Nov 20, 2014

[TV] The Dresden Files: Season 1

While digging through our hard drives for something to watch, I once again came across our copies of The Dresden Files and figured it was about time to finally try watching the show. And while I've yet to read the books themselves (much to the complaints of many friends online), I figured the series might be a soft way to look into the franchise.

Knowing that this adaptation only lasted a single season was a bit of constraint in my mind for how much effort to invest into this show. The general complaints around the show have ranged from its inability to fully capture the tone of the book or just the quirky way the overall narrative was handled. But the show was never meant to be a faithful adaptation of the book series, as stressed by author Jim Butcher himself. But I don't think it's unreasonable for folks to still expect that from the show despite the warnings ahead of time.

I think the show lacked overall direction in terms of a possible meta-plot or really exploring more about the life of protagonist Harry Dresden himself. It stuck to a case-of-the-week format and did little to actually talk about Dresden's history until maybe the tail end of the series. And even then, that wasn't much. But it certainly had a decent enough humorous tone I suppose.

Synopsis: The Dresden Files is an urban fantasy television series developed for television by hans Beimler and Robert Hewitt Wolfe for the then Sci-Fi Channel. The show was based on the books written by Jim Butcher and ran for a single season.

At the center of the show is Harry Dresden (Paul Blackthorne), who proclaims himself to be a professional wizard. His time is spent either investigating individual cases that come directly to him similar to a private detective, although he also lends assistance to Lt. Connie Murphy (Valerie Cruz) of the Chicago Police for particularly unusual cases. His primary companion of sorts is Bob, a spirit that Harry "owns" by virtue of his control of Bob's skull within which is soul is magically tied to as a punishment for past crimes.

Each episode generally covers a single case including mysterious deaths or even just a boy in need of help. And given Dresden is pretty much the only Wizard who has a yellow pages listing, some quirky characters tend to come his way. But greater knowledge of the sort of occult layer to the world is not openly discussed really and a lot of these secrets are pretty much managed by the High Council that governs the wizarding community as a whole. Other cases involve more supernatural creatures such as vampires, werewolves and even the avatar of Death itself.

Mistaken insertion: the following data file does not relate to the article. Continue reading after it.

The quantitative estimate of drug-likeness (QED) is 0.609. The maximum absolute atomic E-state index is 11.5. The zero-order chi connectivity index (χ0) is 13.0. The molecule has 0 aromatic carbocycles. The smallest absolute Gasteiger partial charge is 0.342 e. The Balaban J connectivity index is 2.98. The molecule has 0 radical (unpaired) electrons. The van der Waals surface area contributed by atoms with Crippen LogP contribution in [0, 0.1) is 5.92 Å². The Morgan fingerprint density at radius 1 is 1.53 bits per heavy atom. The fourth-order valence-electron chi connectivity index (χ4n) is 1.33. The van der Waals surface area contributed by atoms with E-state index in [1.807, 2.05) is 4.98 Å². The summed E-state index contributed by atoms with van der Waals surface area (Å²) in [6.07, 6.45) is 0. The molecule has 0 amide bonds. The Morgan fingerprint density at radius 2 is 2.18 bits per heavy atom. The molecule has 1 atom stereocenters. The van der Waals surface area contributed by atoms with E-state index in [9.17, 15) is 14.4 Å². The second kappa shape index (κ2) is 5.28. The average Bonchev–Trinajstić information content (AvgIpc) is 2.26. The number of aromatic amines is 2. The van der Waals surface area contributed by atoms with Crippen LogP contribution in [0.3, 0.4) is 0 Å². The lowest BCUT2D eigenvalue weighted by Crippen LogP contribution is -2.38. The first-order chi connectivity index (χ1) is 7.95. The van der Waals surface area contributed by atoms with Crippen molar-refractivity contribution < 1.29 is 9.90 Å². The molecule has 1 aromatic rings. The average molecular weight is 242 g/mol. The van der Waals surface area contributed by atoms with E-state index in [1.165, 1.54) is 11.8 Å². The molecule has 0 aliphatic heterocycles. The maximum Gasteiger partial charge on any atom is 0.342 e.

I'm not sure how to feel about the casting choice of Paul Blackthorne as Harry Dresden. I can hear him delivering the lines and trying to portray that difficult balance of appearing to be uninterested and yet still having a good heart driving his actions. But a lot of times his efforts at being snarky and sarcastic fall a little flat for one reason or another. Thus the tone of the show feels sort of like the early days of Buffy the Vampire Slayer but not quite as funny.

It's hard to determine what to expect from the show given the general impressions of what a wizard ought to be. Harry Dresden definitely breaks out that mold. but what he is instead doesn't quite come across as strong. He seems more like one who only occasionally dabbles in the world of magic and doesn't necessarily have greater mastery over it. But at the same time, the show tries to stress that one can't just use magic all the time to wish problems away, which I figure might make some people wonder what the point of the show is. After all, you have a wizard as a lead character and more often than not he's just mouthing off here and there.

The show naturally started to get more interesting towards the end, particularly with the episode "What About Bob?" which finally elaborates a bit on the reasons Harry "self-defensed" his uncle to death all those years ago. It felt like one of the better episodes that actually helped round out Harry background a bit more, although this progress was quickly abandoned.

There were also the episodes that featured the vampire Bianca (Joanne Kelly), who is described to be the most beautiful and most dangerous vampire in Chicago. She certainly has the potential of being a far more interesting character given enough time, but of course the show ended before we could see a lot more of her.

On the whole, The Dresden Files was just mediocre more than anything else. It's not exactly unwatchable but it's not super compelling either, and that can become quite the critical mistake for a show's first season. Thus it only gets 3 occasional uses of magic out of a possible 5.


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